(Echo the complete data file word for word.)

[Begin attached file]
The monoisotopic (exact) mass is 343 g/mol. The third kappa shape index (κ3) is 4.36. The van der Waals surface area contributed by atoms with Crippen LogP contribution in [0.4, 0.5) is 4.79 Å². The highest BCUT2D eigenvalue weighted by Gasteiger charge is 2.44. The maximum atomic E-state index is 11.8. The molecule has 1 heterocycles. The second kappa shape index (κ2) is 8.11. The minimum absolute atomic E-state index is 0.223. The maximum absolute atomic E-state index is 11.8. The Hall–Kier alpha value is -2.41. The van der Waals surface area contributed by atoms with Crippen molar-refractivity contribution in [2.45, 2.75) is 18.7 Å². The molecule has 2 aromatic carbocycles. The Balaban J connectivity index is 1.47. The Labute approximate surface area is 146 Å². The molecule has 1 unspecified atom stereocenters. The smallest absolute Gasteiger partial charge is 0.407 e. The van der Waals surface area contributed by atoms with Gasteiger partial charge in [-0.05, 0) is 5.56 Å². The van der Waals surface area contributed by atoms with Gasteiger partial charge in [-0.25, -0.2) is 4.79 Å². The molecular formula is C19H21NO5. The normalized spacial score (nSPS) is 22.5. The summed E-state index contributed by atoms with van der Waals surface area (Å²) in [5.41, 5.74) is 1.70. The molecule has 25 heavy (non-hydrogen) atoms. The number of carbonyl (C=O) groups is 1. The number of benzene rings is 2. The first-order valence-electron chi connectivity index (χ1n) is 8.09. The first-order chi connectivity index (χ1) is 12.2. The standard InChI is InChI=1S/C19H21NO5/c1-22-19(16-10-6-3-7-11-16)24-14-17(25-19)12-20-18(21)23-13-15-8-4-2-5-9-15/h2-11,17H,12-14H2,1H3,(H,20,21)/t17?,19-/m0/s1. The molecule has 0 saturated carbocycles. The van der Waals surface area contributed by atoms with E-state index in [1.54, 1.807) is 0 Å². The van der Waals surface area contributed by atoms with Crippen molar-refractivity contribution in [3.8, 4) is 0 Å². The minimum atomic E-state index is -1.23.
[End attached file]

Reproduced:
The monoisotopic (exact) mass is 343 g/mol. The third kappa shape index (κ3) is 4.36. The van der Waals surface area contributed by atoms with Crippen LogP contribution in [0.4, 0.5) is 4.79 Å². The highest BCUT2D eigenvalue weighted by Gasteiger charge is 2.44. The maximum atomic E-state index is 11.8. The molecule has 1 heterocycles. The second kappa shape index (κ2) is 8.11. The minimum absolute atomic E-state index is 0.223. The maximum absolute atomic E-state index is 11.8. The Hall–Kier alpha value is -2.41. The van der Waals surface area contributed by atoms with Crippen molar-refractivity contribution in [2.45, 2.75) is 18.7 Å². The molecule has 2 aromatic carbocycles. The Balaban J connectivity index is 1.47. The Labute approximate surface area is 146 Å². The molecule has 1 unspecified atom stereocenters. The smallest absolute Gasteiger partial charge is 0.407 e. The van der Waals surface area contributed by atoms with Gasteiger partial charge in [-0.05, 0) is 5.56 Å². The van der Waals surface area contributed by atoms with Gasteiger partial charge in [-0.25, -0.2) is 4.79 Å². The molecular formula is C19H21NO5. The normalized spacial score (nSPS) is 22.5. The summed E-state index contributed by atoms with van der Waals surface area (Å²) in [5.41, 5.74) is 1.70. The molecule has 25 heavy (non-hydrogen) atoms. The number of carbonyl (C=O) groups is 1. The number of benzene rings is 2. The first-order valence-electron chi connectivity index (χ1n) is 8.09. The first-order chi connectivity index (χ1) is 12.2. The standard InChI is InChI=1S/C19H21NO5/c1-22-19(16-10-6-3-7-11-16)24-14-17(25-19)12-20-18(21)23-13-15-8-4-2-5-9-15/h2-11,17H,12-14H2,1H3,(H,20,21)/t17?,19-/m0/s1. The molecule has 0 saturated carbocycles. The van der Waals surface area contributed by atoms with E-state index in [1.54, 1.807) is 0 Å². The van der Waals surface area contributed by atoms with Crippen molar-refractivity contribution in [3.8, 4) is 0 Å². The minimum atomic E-state index is -1.23.